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Articles by N Liu
Total Records ( 6 ) for N Liu
  Z Liu , Z Yu , N Liu , C Zhao , J Hu and Q. Dai
 

In our efforts for cloning novel I2-superfamily conotoxins using the signal peptide sequence, we identified a novel conotoxin Lt12.4 from Conus litteratus. This gene has a framework XII (-C-C-C-C-CC-C-C-), which is distinct from the cysteine pattern I2-superfamily conotoxin (-C-C-CC-CC-C-C-). Subsequently, we found the signal peptide sequence of Lt12.4 by 5'-RACE. Using this new sequence, we identified another five novel conotoxins with this cysteine pattern from four Conus species (Conus eburneus, Conus imperialis, Conus marmoreus, and C. litteratus). These novel conotoxins have the same cysteine pattern as the reported Gla-TxX and Gla-MII, and may contain Gla residues. Furthermore, they have the highly conserved signal peptide and hypervariable mature peptide sequences, and widely exist in Conus species. Therefore, it could be defined as a new superfamily of E-conotoxins.

  N Liu , S Aldea , D Francois , M Cherqui Michel , M Giansily Blaizot and M. Fischler
 

Inherited factor VII (FVII) deficiency is a rare autosomal-recessive bleeding disorder. There are no clear guidelines regarding therapy in such patients when intracerebral surgery is performed. We report the use of recombinant activated FVII (rFVIIa) for the prophylaxis of bleeding in a female with FVII deficiency (8% of activity) undergoing urgent removal of a right fronto-rolandic intracerebral haematoma secondary to a bleeding from a cavernous angioma. To assist haemostasis during and after surgery, rFVIIa boluses were administered during the procedure and continued every 12 h during 3 days after operation to maintain a prothrombin time <15 s. Using this approach, no abnormal bleeding or thromboembolic complications were observed and rFVIIa appeared safe in this context.

  G Kang , S. F Giovannone , N Liu , F. Y Liu , J Zhang , S. G Priori and G. I. Fishman
  Rationale:

The Purkinje fiber network has been proposed as the source of arrhythmogenic Ca2+ release events in catecholaminergic polymorphic ventricular tachycardia (CPVT), yet evidence supporting this mechanism at the cellular level is lacking.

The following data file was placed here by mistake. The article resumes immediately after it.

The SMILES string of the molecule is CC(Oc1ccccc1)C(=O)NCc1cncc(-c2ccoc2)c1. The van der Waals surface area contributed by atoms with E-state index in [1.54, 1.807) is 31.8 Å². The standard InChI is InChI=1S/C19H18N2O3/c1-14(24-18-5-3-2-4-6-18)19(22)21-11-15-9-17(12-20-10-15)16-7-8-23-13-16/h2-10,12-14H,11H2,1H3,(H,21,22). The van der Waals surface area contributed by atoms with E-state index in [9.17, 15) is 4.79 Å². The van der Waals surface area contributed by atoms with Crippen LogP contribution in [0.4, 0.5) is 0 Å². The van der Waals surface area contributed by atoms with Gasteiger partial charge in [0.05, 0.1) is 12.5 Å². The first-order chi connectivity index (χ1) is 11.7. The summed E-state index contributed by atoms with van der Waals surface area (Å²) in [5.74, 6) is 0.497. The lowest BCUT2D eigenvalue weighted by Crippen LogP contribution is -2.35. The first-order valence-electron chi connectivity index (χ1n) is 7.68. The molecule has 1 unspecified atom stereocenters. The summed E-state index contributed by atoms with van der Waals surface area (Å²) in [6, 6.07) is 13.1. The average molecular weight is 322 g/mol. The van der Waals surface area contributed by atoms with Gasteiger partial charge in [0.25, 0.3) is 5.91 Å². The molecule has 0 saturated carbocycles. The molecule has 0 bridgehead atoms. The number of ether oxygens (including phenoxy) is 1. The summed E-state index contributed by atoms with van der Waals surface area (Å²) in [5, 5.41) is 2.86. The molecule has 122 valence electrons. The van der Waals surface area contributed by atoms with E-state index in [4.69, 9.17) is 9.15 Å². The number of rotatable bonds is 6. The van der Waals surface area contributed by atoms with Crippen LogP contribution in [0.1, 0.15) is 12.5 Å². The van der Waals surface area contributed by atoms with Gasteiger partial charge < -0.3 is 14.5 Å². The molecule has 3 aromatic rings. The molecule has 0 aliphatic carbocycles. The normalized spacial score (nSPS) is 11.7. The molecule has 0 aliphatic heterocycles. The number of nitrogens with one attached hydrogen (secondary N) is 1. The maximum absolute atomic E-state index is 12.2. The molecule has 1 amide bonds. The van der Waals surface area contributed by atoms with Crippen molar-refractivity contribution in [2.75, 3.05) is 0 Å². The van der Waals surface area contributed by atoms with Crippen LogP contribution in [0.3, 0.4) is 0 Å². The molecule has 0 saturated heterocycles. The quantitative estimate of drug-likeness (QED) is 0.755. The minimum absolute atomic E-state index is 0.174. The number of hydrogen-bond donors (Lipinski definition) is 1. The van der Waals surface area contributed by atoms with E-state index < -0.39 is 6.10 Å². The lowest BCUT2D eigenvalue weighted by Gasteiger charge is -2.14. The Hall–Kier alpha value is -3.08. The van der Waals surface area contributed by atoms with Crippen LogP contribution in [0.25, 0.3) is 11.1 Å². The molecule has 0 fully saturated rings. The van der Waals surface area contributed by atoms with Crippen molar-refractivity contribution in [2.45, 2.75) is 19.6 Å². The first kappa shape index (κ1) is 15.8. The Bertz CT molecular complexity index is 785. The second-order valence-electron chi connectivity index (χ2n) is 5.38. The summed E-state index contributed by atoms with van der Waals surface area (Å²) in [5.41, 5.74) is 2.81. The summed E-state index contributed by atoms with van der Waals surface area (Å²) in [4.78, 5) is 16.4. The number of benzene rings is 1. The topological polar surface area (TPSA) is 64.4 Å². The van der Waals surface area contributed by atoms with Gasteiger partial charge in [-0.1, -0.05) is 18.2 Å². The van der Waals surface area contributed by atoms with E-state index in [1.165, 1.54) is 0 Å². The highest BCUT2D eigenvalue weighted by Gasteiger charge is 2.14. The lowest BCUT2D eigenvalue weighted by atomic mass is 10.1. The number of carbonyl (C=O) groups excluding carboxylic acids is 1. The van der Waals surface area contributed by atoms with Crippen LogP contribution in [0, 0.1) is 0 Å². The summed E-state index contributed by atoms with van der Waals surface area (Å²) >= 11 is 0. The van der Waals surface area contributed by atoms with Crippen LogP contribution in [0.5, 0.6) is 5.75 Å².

Objective:

We sought to determine the frequency and severity of spontaneous Ca2+ release events and the response to the antiarrhythmic agent flecainide in Purkinje cells and ventricular myocytes from RyR2R4496C/+ CPVT mutant mice and littermate controls.

Methods and Results:

We crossed RyR2R4496C/+ knock-in mice with the newly described Cntn2-EGFP BAC transgenic mice, which express a fluorescent reporter gene in cells of the cardiac conduction system, including the distal Purkinje fiber network. Isolated ventricular myocytes (EGFP) and Purkinje cells (EGFP+) from wild-type hearts and mutant hearts were distinguished by epifluorescence and intracellular Ca2+ dynamics recorded by microfluorimetry. Both wild-type and RyR2R4496C/+ mutant Purkinje cells displayed significantly slower kinetics of activation and relaxation compared to ventricular myocytes of the same genotype, and decay in the mutant Purkinje cells was significantly slower than that observed in wild-type Purkinje cells. Of the 4 groups studied, RyR2R4496C/+ mutant Purkinje cells were also most likely to develop spontaneous Ca2+ release events, and the number of events per cell was also significantly greater. Furthermore, with isoproterenol treatment, although all 4 groups showed increases in the frequency of arrhythmogenic Ca2+i events, the RyR2R4496C/+ Purkinje cells responded with the most profound abnormalities in intracellular Ca2+ handling, including a significant increase in the frequency of unstimulated Ca2+i events and the development of alternans, as well as isolated and sustained runs of triggered beats. Both Purkinje cells and ventricular myocytes from wild-type mice showed suppression of spontaneous Ca2+ release events with flecainide, whereas in RyR2R4496C/+ mice, the Purkinje cells were preferentially responsive to drug. In contrast, the RyR2 blocker tetracaine was equally efficacious in mutant Purkinje cells and ventricular myocytes.

Conclusions:

Purkinje cells display a greater propensity to develop abnormalities in intracellular Ca2+ handling than ventricular myocytes. This proarrhythmic behavior is enhanced by disease-causing mutations in the RyR2 Ca2+ release channel and greatly exacerbated by catecholaminergic stimulation, with the development of arrhythmogenic triggered beats. These data support the concept that Purkinje cells are critical contributors to arrhythmic triggers in animal models and humans with CPVT and suggest a broader role for the Purkinje fiber network in the genesis of ventricular arrhythmias.